In grad school, I met even more women, and each one was radical and brave for sharing her story of sexual assault.
At the start of my second year of grad school, I sat in the car with a family member in complete silence. Suffering from anxiety laced with sadness, I was trying out an exercise a friend of mine shared with me; she learned it from her therapist. At the time, I was too nervous to see a therapist on my own, so I practiced therapy by proxy via the Internet and through friends who were open about their therapists’ advice.
In the car, I focused on a point of stillness and imagined a heavy crank. Slowly, I inhaled and exhaled as I turned the crank fourteen times in sync with my breath. And then, I told this family member about what happened to me when I was nine. It was the first time I ever said it aloud, it was almost two decades after the experience.
I noticed the tears. Mine and hers. And then we stayed in the parking lot sharing other experiences of sexual assault and harassment we’ve had as adults.
I’ve spent most of my life trying to disassemble and reassemble the assaulted little girl, whom I’ve carried like a ghost. I want to extract the sadness, the memory, and put her back together. There is a distance between my current self and this experience that allows me to replay the memory from time to time in a slow-paced analytical way. What could I have done differently? Nothing. But, I sometimes find myself desperately wishing I could go back in time to protect her, to take her place as an adult even, to let her know that when she grows up, she’ll be less alone.
Day 1: Resistance
I don’t want to share. I am overwhelmed by the harrowing #MeToo stories from women I know. Chronic harassment and the fear of assault are open secrets women share. But this viral online storytelling is triggering and it puts pressure on people like me, who can’t or don’t want to make their personal trauma public. I see testimonies about catcalls and verbal street harassment, and I think: this is not the same as rape or assault. These things can’t be conflated. But I understand why public revelation of any of the gendered violence endured by women embedded in a world culture of rape and patriarchy and misogyny means empowerment and solidarity. I respect that baring the soul takes courage.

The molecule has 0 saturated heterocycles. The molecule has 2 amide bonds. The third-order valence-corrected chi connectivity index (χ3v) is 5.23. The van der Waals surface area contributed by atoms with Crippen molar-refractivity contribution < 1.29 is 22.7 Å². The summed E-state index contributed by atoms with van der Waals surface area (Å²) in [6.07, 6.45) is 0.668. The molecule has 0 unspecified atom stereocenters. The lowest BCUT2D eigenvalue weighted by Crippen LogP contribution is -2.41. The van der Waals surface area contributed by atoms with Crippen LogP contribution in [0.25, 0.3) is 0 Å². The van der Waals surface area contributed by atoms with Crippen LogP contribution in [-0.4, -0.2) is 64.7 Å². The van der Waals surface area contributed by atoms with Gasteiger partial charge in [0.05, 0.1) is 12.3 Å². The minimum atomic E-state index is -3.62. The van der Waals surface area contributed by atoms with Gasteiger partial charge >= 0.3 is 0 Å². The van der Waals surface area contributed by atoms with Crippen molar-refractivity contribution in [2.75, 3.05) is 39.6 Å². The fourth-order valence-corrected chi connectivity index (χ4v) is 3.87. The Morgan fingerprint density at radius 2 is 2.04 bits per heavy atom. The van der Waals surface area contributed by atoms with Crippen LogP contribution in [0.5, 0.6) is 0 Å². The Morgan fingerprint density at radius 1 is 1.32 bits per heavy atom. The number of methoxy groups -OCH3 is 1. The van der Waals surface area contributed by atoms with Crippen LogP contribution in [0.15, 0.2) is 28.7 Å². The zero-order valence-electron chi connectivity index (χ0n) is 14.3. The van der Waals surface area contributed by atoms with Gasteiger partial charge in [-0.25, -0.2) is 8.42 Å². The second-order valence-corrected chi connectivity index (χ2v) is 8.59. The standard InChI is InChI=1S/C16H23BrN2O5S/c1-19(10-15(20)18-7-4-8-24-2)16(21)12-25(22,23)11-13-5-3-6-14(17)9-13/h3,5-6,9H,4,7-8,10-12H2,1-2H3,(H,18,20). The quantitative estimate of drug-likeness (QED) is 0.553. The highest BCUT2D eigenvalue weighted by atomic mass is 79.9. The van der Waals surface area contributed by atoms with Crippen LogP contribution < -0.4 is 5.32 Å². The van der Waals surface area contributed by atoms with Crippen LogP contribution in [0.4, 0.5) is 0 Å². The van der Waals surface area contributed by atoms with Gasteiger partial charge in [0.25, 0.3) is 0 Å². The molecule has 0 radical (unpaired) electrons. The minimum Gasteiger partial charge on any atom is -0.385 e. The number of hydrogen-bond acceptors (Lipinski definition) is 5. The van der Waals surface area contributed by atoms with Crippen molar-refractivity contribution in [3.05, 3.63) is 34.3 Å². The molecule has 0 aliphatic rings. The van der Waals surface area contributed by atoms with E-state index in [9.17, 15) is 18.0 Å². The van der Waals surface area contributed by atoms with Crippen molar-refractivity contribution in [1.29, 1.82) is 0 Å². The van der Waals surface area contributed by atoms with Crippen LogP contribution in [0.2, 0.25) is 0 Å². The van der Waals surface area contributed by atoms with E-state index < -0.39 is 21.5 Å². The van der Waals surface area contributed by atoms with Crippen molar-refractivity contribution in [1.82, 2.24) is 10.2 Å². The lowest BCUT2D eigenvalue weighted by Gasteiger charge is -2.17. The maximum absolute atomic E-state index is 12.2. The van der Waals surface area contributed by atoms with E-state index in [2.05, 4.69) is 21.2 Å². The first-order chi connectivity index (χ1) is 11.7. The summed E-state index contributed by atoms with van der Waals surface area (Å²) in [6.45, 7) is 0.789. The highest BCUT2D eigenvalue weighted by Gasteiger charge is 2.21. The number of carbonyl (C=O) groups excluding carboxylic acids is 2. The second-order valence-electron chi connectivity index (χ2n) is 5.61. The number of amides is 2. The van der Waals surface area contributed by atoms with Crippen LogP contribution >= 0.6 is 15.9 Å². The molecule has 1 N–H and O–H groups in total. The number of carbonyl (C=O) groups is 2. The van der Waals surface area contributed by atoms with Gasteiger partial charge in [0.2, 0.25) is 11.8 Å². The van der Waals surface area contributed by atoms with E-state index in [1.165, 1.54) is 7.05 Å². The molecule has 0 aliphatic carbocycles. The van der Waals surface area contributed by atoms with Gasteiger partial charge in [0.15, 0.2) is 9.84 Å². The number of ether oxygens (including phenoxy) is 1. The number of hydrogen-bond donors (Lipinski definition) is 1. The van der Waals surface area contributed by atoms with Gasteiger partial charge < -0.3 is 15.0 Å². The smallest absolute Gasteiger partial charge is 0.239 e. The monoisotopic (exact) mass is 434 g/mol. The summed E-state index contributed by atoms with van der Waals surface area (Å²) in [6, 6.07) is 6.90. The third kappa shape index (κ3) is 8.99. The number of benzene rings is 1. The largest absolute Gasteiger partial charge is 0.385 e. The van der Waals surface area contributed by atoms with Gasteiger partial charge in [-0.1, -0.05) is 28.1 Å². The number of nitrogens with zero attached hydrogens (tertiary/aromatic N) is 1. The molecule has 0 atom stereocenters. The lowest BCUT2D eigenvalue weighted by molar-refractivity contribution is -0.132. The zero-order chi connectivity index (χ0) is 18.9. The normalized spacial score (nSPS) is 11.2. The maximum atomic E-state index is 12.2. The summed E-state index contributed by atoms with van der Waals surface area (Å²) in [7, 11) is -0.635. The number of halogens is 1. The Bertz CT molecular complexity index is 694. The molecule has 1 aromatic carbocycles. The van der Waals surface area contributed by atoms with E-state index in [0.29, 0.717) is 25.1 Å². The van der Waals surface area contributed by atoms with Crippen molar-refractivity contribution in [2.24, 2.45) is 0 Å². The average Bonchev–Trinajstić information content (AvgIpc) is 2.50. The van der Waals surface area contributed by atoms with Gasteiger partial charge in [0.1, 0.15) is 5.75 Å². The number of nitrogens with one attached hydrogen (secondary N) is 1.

I still don’t want to share.
What I want, what would be different and shake the world, is for perpetrators to look in the mirror and stand up and say #IDidIt. Many assaulters know exactly what they’re doing; many harassers are in willful denial. Go on. We’re waiting.
Day 2: Reality
I am in transit at the Denver, Colorado airport, waiting for my second flight of the day. A young Indian man has been harassing and following me since the San Francisco flight we both boarded this morning. He thinks because we appear to be of the same ethnicity, and there is no one else here who looks like us, that we are friends, that we could be more, that he is entitled to my time and space. He asks me intimate questions about where I live and where I am going. Our destination is the same, so he thinks this meeting is fate and destiny.
It’s dangerous for people who are brown like me, who have my Muslim name, to cause a scene at an airport in the United States of America. And I have work to do: I teach, so I brought papers to grade, as I always do when I travel. I justify choosing non-confrontation: I am busy and don’t have time for a scene. I escape to the women’s restroom.
He is waiting. I am too fearful to look up and meet his eyes, so I only know he has returned to my side when I see his white sneakers align themselves with my oxfords.